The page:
Tag Archives: history

What to Do with Your Enemy after You’ve Won the War?

If you’re one of the Allied countries and you’ve got approximately 11 million German soldiers in your custody, what do you do with all of those prisoners of war?  The Armchair Historian discusses this very topic (don’t mind the bit with the video’s sponsor…it goes by quickly).

Did you know that there were German soldiers imprisoned in American facilities and were “leased out to farms and factories to serve as laborers”?  I definitely never learned about that in any school text book or class.  Moreover, “German laborers were treated on par or just slightly better than Black workers — recall that this was during the days of Segregation.”  It happened.

Behold this Smithsonian Magazine article and this tidbit:
As World War II raged, Allies, such as Great Britain, were running short of prison space to house POWs. From 1942 through 1945, more than 400,000 Axis prisoners were shipped to the United States and detained in camps in rural areas across the country. Some 500 POW facilities were built, mainly in the South and Southwest but also in the Great Plains and Midwest.

At the same time that the prison camps were filling up, farms and factories across America were struggling with acute labor shortages. The United States faced a dilemma. According to Geneva Convention protocols, POWs could be forced to work only if they were paid, but authorities were afraid of mass escapes that would endanger the American people. Eventually, they relented and put tens of thousands of enemy prisoners to work, assigning them to canneries and mills, to farms to harvest wheat or pick asparagus, and just about any other place they were needed and could work with minimum security.”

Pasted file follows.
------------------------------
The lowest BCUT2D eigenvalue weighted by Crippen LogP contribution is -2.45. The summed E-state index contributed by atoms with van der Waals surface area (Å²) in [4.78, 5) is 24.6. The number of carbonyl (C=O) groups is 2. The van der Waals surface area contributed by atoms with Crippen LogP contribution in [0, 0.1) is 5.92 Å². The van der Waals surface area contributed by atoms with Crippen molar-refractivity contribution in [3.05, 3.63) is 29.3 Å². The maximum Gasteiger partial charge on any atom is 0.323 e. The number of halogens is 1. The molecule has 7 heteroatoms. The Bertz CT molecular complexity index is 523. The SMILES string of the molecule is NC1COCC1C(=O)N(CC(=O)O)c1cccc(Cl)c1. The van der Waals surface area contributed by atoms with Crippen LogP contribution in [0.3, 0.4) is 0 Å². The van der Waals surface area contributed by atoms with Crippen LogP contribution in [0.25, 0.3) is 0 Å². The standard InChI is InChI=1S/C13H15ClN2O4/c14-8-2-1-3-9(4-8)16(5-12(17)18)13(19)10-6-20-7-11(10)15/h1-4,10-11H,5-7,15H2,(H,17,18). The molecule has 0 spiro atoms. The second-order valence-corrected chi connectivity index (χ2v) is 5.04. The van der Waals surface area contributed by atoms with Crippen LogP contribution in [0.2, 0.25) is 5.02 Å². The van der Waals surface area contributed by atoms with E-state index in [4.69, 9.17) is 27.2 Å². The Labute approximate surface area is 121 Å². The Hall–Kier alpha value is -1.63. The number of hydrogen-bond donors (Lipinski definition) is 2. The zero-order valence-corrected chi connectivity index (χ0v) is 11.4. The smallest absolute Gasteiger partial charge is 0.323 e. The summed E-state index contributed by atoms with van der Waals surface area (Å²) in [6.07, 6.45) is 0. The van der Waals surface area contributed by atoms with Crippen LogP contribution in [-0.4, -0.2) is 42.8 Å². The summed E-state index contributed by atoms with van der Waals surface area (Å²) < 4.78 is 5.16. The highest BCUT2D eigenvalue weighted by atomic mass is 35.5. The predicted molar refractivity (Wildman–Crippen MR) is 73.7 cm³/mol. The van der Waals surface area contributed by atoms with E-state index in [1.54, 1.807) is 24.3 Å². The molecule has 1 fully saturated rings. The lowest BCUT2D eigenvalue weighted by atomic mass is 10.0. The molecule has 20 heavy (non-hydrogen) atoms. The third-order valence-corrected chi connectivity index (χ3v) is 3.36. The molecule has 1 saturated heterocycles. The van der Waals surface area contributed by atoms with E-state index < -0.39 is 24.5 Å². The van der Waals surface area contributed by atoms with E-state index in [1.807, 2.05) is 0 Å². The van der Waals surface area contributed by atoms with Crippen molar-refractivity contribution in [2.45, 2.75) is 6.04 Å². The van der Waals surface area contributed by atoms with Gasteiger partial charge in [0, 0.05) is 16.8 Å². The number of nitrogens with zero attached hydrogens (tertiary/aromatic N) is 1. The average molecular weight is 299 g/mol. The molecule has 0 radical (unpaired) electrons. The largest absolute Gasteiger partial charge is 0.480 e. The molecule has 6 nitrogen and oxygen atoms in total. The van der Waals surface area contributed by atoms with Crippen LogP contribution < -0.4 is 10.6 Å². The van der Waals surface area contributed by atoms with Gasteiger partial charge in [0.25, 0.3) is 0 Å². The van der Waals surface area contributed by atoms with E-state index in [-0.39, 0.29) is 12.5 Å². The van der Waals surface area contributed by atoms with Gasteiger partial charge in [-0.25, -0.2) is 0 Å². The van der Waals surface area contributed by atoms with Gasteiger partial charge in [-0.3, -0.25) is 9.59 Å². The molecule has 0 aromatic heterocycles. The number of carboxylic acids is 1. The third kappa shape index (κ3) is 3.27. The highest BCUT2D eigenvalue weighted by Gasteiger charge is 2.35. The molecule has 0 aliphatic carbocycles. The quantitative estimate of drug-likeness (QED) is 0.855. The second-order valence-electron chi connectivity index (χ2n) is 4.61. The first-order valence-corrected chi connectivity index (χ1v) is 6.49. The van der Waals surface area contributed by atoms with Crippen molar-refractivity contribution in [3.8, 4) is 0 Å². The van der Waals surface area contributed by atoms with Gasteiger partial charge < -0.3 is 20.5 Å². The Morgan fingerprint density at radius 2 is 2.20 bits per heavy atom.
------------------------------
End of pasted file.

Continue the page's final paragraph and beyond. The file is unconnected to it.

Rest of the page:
If you’d like to watch a dramatized version of what German POWs experienced in Europe, say, in Denmark, take a look at Land of Mine (Martin Zandvliet, 2015).

Talking to the TV again

Gregg Toland
made a thing
too controversial
to release
John Ford
got on board
made it shorter
won an Oscar

and their friendship was never the same again.

– yiqi 14 July 2021 5:40 pm

This poem was inspired by something I learned today about the World War II films that John Ford made.  According to the documentary Ford at Pearl (2021), Gregg Toland was working on a documentary called December 7th (1943) about the attack on Pearl Harbor, but his end-product included a lot of fiction (editing voice-overs and footage to make it seem like Japanese-Americans were all spies in cahoots with the land of the rising sun).  Toland’s film was shelved and Ford took over, winning an Academy Award for Best Documentary, Short Subjects in 1944.